Back on Target and Rolling in Big Sky Country

Dennis, back in the classroom, where he teaches a Hunter Education class at a middle school in Billings, Montana.

An avid hunter, Dennis Hein, 56, enjoyed getting outdoors in Billings, Montana. For several years, he shared his enthusiasm for hunting by teaching a Hunter Education class in one of the local middle schools. But, a couple of years ago, nerve damage affected Dennis’s ability to walk, causing him to need a wheelchair and to cut back on his time spent outdoors on trails and at the shooting range.

Last year, Dennis couldn’t teach the Hunter Education class because he couldn’t make it up the school’s access ramp in his old wheelchair, nor could he get his old wheelchair’s front wheels over the threshold. At the shooting range, he couldn’t sit in his wheelchair while shooting for fear of tipping over. Even when seated on a bench, he worried about losing his balance from his rifle’s recoil.

This year, things have changed. Shooting while seated in his RoughRider®, Dennis is more confident, knowing that his chair is stable and won’t tip over sideways. And, he’s once again teaching his Hunter Education class and going to the shooting range. “The chair just makes getting around a whole lot easier. I can get around in tight spaces easier and get over the rough spots much easier. I even attempted to go up a mountain bike path that I would not have attempted in my old chair.” Dennis is also thrilled that he can once again enjoy watching his granddaughters play softball and volleyball.

Customizing and Ordering My Roughrider

Seat Width

To find the distance between your hips, first position yourself seated with pelvis upright on a firm surface. Then, measure the distance between the widest points of the hips and thighs without compressing any tissue. Finally, record your measurements. It is important not to have a chair that is wider than necessary as it will be harder to push and may prevent you from passing through narrow doorways.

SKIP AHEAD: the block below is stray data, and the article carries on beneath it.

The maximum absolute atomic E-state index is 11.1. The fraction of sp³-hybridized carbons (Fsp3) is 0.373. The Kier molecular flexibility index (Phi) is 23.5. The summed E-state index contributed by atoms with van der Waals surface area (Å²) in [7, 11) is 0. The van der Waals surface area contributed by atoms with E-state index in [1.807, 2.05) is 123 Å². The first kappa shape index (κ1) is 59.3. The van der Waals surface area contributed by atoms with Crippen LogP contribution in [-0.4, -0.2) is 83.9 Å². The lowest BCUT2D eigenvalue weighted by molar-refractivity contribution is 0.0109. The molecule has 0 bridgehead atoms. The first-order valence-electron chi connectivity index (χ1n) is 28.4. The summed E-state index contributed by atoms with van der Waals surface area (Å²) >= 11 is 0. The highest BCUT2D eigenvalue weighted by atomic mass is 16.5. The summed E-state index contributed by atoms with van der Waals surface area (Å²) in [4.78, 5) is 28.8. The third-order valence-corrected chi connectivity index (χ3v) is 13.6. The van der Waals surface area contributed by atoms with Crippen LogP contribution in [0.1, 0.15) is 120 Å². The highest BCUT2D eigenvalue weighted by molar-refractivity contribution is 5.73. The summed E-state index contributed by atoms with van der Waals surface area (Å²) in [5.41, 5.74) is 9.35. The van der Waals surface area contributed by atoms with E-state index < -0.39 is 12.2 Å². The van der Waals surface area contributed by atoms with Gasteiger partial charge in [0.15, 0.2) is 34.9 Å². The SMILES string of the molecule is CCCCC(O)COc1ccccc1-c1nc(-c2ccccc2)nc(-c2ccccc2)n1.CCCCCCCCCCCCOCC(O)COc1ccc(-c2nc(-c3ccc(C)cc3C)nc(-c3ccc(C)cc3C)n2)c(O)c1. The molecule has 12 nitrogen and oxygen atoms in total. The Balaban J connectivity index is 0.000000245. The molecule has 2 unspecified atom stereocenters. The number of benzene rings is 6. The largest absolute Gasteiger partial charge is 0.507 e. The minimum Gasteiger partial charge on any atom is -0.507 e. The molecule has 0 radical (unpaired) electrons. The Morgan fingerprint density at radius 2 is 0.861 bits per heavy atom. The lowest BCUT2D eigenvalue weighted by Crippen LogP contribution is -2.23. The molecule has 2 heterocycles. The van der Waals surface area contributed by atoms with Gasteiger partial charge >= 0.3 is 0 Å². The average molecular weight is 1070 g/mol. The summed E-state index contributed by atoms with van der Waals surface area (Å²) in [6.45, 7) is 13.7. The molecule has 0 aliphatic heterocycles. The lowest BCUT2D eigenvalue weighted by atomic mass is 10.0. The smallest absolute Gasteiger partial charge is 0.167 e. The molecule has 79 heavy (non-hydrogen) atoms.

Seat Depth

Position yourself seated upright on a firm surface. Measure the length of your upper leg, the distance from behind the knee to the back of the pelvis (back of your lower leg). Subtract 1/2” to find the maximum seat depth, to allow for space between the back of the knee/upper leg and seat fabric. Record the final measurement.

Backrest Height

Your preferred backrest height is determined by your personal comfort level and physical ability. Whirlwind recommends, generally, that the top of the back support should fall just beneath the bottom of the shoulder blade. For less active riders who require more torso support, the back support should be higher, falling just beneath the armpit. Position yourself seated upright on a firm surface. Hold your hands flat against the surface you are sitting on. Measure the distance from the seated surface to the desired, most comfortable point for support on your back. To this number add the height of your cushion when you are sitting on it. Record the measurement.

Preferred Backrest Angle

Backrest angles are determined by the torso control of the rider. Whirlwind recommends that those with less torso control, such as quadriplegics, sit with a backrest angled further backwards to avoid falling forward in a wheelchair. Those with more torso control, such as amputees, can sit with the backrest more upright. Proper backrest angle is best determined by an occupational therapist or healthcare professional. Although there is only one option – 8 degrees – in the drop-down list below, you can adjust the backrest angle by adjusting the backrest straps (i.e. looser at the bottom and tighter at the top for a more erect position).

Now please enter your measurements into the fields on the product page before ordering. For more information about measuring, please refer to the RoughRider Fitting Sheet. You are responsible for choosing the right chair for yourself. If you are uncomfortable with determining your wheelchair size, please consult a professional.